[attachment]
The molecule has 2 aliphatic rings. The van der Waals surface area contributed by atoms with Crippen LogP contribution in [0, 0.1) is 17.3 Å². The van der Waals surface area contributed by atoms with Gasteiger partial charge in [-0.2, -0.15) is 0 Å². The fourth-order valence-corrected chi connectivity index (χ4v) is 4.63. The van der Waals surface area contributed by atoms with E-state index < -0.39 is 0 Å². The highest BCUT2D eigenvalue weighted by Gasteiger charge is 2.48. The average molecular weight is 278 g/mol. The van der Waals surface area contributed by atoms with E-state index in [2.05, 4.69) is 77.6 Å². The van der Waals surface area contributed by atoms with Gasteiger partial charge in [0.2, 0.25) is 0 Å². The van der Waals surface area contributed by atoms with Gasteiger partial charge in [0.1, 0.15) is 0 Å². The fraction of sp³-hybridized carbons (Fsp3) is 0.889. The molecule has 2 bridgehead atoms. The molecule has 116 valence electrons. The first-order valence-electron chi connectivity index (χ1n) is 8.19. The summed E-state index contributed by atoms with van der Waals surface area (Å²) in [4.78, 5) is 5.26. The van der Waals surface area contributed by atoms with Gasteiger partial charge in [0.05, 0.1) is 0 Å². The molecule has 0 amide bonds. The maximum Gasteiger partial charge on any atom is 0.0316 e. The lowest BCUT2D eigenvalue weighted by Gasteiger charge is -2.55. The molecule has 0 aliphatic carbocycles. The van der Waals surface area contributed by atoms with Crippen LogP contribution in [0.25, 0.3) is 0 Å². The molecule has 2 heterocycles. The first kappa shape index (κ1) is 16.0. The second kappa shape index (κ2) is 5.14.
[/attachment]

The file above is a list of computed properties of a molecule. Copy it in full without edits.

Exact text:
The molecule has 2 aliphatic rings. The van der Waals surface area contributed by atoms with Crippen LogP contribution in [0, 0.1) is 17.3 Å². The van der Waals surface area contributed by atoms with Gasteiger partial charge in [-0.2, -0.15) is 0 Å². The fourth-order valence-corrected chi connectivity index (χ4v) is 4.63. The van der Waals surface area contributed by atoms with E-state index < -0.39 is 0 Å². The highest BCUT2D eigenvalue weighted by Gasteiger charge is 2.48. The average molecular weight is 278 g/mol. The van der Waals surface area contributed by atoms with E-state index in [2.05, 4.69) is 77.6 Å². The van der Waals surface area contributed by atoms with Gasteiger partial charge in [0.2, 0.25) is 0 Å². The van der Waals surface area contributed by atoms with Gasteiger partial charge in [0.1, 0.15) is 0 Å². The fraction of sp³-hybridized carbons (Fsp3) is 0.889. The molecule has 2 bridgehead atoms. The molecule has 116 valence electrons. The first-order valence-electron chi connectivity index (χ1n) is 8.19. The summed E-state index contributed by atoms with van der Waals surface area (Å²) in [4.78, 5) is 5.26. The van der Waals surface area contributed by atoms with Gasteiger partial charge in [0.05, 0.1) is 0 Å². The molecule has 0 amide bonds. The maximum Gasteiger partial charge on any atom is 0.0316 e. The lowest BCUT2D eigenvalue weighted by Gasteiger charge is -2.55. The molecule has 0 aliphatic carbocycles. The van der Waals surface area contributed by atoms with Crippen LogP contribution in [0.25, 0.3) is 0 Å². The molecule has 2 heterocycles. The first kappa shape index (κ1) is 16.0. The second kappa shape index (κ2) is 5.14.